Written by Brett Kinross
Monday, 01 September 2008 23:30
Note this is intended to be basic starting information to free/independent camping.
To be set up for free camping does not have to be expensive or difficult. In effect there are three things to consider when free camping (or perhaps the better term 'Independent Camping') over going to caravan parks.
- Knowing where to go. That's one of the reasons for creating this site so we can all share and help one another out. Camps 4 is an extremely helpful resource which includes over 3,100 sites around Australia. I highly recommend the version with Camp Snaps (photos of the sites) which retails for around $80 and can be ordered from their website or through RACV.
- Water. This is one of the main limitations for how long you can free camp. One of the most important things is to know how much water is in your tank(s). Water gauges are relatively simple to install as a DIY project and cost around $70. Here is some instructions on installation. This means that you can judge if you need to ration your usage or not for the time that you are camping. If you do not have the ability to refill with water then short showers are a must. Also you could look at boiling water from rivers etc to use for dishes.
Currently my family (wife, two kids aged 6 and 7 and myself) can get about 5 days usage out of two 90 litre water tanks. When using another water source for dishes and showers this can increase significantly.
- What I am probably going to do at the end of the year is to modify my van so that an external hose can be connected that the water pump will then suck through. This means that if I am close enough to a river I can just suck the water directly from there for shower and sink use. Even if I can't get the hose to reach I could then use external containers to suck the water from.
UPDATE (25/11/08): What I ended up doing with water is buying a second hand Shurflo 12 volt water pump. I then used this connected to an old 75 amp/Hr battery to pump water from a creek directly to the van. Note the pump has to be close to the water as it is much easier for pumps to push water than to draw up, especially from a height. If the van is too high from the water you will struggle to get sufficient pressure. For those cases I have a large collapsable bin which I put a large garbage bag liner (as bin is not waterproof) - I then use the pump to fill this container up near the van and then move the pump so I can pump from this container. I had to make sure I secured the collapsable bin to make sure it didn't collapse when it got too full.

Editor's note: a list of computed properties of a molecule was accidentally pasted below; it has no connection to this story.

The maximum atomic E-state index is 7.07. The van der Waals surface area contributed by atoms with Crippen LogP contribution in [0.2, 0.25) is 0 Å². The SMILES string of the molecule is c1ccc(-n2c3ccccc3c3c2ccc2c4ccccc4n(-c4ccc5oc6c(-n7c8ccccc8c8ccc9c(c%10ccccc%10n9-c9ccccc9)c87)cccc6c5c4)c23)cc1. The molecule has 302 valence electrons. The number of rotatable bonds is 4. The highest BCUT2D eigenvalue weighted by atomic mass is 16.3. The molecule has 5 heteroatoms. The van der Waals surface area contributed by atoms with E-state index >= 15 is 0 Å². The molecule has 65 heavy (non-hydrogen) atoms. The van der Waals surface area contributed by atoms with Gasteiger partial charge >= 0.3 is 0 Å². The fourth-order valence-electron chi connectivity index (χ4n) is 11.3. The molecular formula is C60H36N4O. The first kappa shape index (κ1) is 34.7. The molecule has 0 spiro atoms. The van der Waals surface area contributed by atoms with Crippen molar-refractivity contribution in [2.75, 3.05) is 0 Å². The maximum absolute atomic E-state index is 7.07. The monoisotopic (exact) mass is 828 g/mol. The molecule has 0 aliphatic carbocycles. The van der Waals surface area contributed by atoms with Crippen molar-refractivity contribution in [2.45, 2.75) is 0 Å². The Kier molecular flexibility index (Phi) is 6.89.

- Power. Along with water power is the limiter for the duration of your stay. However power requirements can be fairly basic. I have free camped for a week with our old Jayco Swan which was powered by connection to the car - though important to use the car daily to avoid battery drain.
Most important is to replace all incandescent globes as these are very inefficient. I have installed the Coronet Fluorescent lights by Hybalec instead of the default incandescent Jayco roof lights. Other globes I have replaced with the 28 LED from Deal Extreme (free postage); these can be put into existing light fittings, though a bit of a blue light. Just by doing this our energy consumption has dropped markedly.
Now days I have a 100 amp/H Fullriver AGM battery in my Jayco Expanda. Important to have a 12 volt gauge to measure batter. I use the ARRID Expanded Voltmeter from the 12 Volt shop. I have a very small (20 watts) solar panel which I attach when camping for more than a few days and this provides enough power to run my fluorescent lights for an extra couple of hours a day. Also use an inverter for basic use (i.e. kids DVD player, charging Laptop, charging AA batteries) but don't have TV installed in van. My fridge is a three way fridge that I run on gas. With this I can survive for around 7 days in the bush.
So my setup is quite cheap however I don't really feel the need for anything extra. Now at the other end of the scale are those who go heavily into solar power. My uncle even runs a microwave and hairdryer from his setup . A common setup to be self sufficient would include two 80 watt solar panels which would allow you to use lights, TV, washing machine etc. If you have a fridge that runs off 12 volt and not gas then you will probably have to have an 80 watt solar panel just for this alone. You can calculate your usage here to see what setup you may require. Just bear in mind that you will get a lot less energy in winter, especially down south.
So the cost for me to be able to camp around a week:
- $80 for Camps 4 so I know where to go
- $70 for water gauge (though still to put one in )
- 2 x Fluorescent lights = $110
- 5 x 28 LED globes = $55
- 20 watt solar panel = was a gift but less than $200 on ebay
- Votmeter = $40 plus postage
- Fullriver 100 amp/H AGM battery = $280 (from Carac in Dandenong)
All up around $835.
Please post your setups in the comments section.
Last Updated ( Friday, 12 August 2011 04:12 )